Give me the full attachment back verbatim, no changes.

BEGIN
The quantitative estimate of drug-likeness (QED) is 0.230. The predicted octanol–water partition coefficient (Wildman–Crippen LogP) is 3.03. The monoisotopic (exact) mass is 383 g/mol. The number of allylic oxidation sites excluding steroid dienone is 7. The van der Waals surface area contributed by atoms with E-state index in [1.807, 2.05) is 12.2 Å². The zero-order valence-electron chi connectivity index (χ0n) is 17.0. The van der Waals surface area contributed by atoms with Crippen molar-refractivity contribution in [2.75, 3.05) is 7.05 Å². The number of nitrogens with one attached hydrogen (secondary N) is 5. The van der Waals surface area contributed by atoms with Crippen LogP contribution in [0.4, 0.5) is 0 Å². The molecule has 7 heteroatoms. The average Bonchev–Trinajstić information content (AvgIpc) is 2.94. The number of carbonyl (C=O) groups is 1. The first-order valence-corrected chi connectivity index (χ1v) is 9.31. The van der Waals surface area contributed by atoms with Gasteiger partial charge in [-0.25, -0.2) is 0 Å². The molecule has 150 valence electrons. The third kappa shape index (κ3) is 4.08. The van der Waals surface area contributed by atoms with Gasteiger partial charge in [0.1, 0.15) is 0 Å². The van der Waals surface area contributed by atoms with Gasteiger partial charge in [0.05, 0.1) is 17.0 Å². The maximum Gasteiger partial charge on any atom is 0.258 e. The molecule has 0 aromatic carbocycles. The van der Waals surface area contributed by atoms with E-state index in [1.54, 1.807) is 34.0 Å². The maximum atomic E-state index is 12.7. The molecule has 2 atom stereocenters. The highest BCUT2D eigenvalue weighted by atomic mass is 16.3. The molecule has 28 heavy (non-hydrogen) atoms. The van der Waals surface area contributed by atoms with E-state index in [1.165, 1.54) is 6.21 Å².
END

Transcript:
The quantitative estimate of drug-likeness (QED) is 0.230. The predicted octanol–water partition coefficient (Wildman–Crippen LogP) is 3.03. The monoisotopic (exact) mass is 383 g/mol. The number of allylic oxidation sites excluding steroid dienone is 7. The van der Waals surface area contributed by atoms with E-state index in [1.807, 2.05) is 12.2 Å². The zero-order valence-electron chi connectivity index (χ0n) is 17.0. The van der Waals surface area contributed by atoms with Crippen molar-refractivity contribution in [2.75, 3.05) is 7.05 Å². The number of nitrogens with one attached hydrogen (secondary N) is 5. The van der Waals surface area contributed by atoms with Crippen LogP contribution in [0.4, 0.5) is 0 Å². The molecule has 7 heteroatoms. The average Bonchev–Trinajstić information content (AvgIpc) is 2.94. The number of carbonyl (C=O) groups is 1. The first-order valence-corrected chi connectivity index (χ1v) is 9.31. The van der Waals surface area contributed by atoms with Gasteiger partial charge in [-0.25, -0.2) is 0 Å². The molecule has 150 valence electrons. The third kappa shape index (κ3) is 4.08. The van der Waals surface area contributed by atoms with Gasteiger partial charge in [0.1, 0.15) is 0 Å². The van der Waals surface area contributed by atoms with Gasteiger partial charge in [0.05, 0.1) is 17.0 Å². The maximum Gasteiger partial charge on any atom is 0.258 e. The molecule has 0 aromatic carbocycles. The van der Waals surface area contributed by atoms with E-state index in [1.54, 1.807) is 34.0 Å². The maximum atomic E-state index is 12.7. The molecule has 2 atom stereocenters. The highest BCUT2D eigenvalue weighted by atomic mass is 16.3. The molecule has 28 heavy (non-hydrogen) atoms. The van der Waals surface area contributed by atoms with E-state index in [1.165, 1.54) is 6.21 Å².